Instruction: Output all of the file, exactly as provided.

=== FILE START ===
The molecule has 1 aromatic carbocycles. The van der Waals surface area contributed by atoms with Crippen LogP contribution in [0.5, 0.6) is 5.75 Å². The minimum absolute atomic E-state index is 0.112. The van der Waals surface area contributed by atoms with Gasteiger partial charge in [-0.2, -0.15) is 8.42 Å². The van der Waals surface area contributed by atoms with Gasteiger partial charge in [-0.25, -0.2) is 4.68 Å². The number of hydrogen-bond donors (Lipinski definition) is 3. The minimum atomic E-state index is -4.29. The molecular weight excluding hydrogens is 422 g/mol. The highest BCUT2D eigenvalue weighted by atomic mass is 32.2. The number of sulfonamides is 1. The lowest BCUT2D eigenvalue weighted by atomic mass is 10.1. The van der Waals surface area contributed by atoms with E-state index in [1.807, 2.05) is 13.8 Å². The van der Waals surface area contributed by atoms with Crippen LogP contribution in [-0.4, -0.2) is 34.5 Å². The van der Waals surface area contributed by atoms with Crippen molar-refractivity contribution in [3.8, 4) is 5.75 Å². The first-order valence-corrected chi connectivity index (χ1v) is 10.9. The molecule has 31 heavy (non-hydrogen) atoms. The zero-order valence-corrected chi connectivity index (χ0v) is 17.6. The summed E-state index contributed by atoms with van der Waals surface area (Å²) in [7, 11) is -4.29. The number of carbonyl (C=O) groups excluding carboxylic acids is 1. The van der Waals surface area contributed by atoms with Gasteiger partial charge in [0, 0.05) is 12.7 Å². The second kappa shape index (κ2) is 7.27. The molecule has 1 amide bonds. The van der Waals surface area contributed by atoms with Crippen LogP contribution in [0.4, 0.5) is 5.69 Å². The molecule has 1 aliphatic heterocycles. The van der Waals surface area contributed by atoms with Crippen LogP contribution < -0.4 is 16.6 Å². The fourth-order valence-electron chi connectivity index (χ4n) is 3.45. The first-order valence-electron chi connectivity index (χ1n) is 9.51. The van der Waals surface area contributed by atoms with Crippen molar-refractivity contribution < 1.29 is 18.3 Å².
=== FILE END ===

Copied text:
The molecule has 1 aromatic carbocycles. The van der Waals surface area contributed by atoms with Crippen LogP contribution in [0.5, 0.6) is 5.75 Å². The minimum absolute atomic E-state index is 0.112. The van der Waals surface area contributed by atoms with Gasteiger partial charge in [-0.2, -0.15) is 8.42 Å². The van der Waals surface area contributed by atoms with Gasteiger partial charge in [-0.25, -0.2) is 4.68 Å². The number of hydrogen-bond donors (Lipinski definition) is 3. The minimum atomic E-state index is -4.29. The molecular weight excluding hydrogens is 422 g/mol. The highest BCUT2D eigenvalue weighted by atomic mass is 32.2. The number of sulfonamides is 1. The lowest BCUT2D eigenvalue weighted by atomic mass is 10.1. The van der Waals surface area contributed by atoms with E-state index in [1.807, 2.05) is 13.8 Å². The van der Waals surface area contributed by atoms with Crippen LogP contribution in [-0.4, -0.2) is 34.5 Å². The van der Waals surface area contributed by atoms with Crippen molar-refractivity contribution in [3.8, 4) is 5.75 Å². The first-order valence-corrected chi connectivity index (χ1v) is 10.9. The molecule has 31 heavy (non-hydrogen) atoms. The zero-order valence-corrected chi connectivity index (χ0v) is 17.6. The summed E-state index contributed by atoms with van der Waals surface area (Å²) in [7, 11) is -4.29. The number of carbonyl (C=O) groups excluding carboxylic acids is 1. The van der Waals surface area contributed by atoms with Gasteiger partial charge in [0, 0.05) is 12.7 Å². The second kappa shape index (κ2) is 7.27. The molecule has 1 amide bonds. The van der Waals surface area contributed by atoms with Crippen LogP contribution in [0.4, 0.5) is 5.69 Å². The molecule has 1 aliphatic heterocycles. The van der Waals surface area contributed by atoms with Crippen LogP contribution < -0.4 is 16.6 Å². The fourth-order valence-electron chi connectivity index (χ4n) is 3.45. The first-order valence-electron chi connectivity index (χ1n) is 9.51. The van der Waals surface area contributed by atoms with Crippen molar-refractivity contribution < 1.29 is 18.3 Å².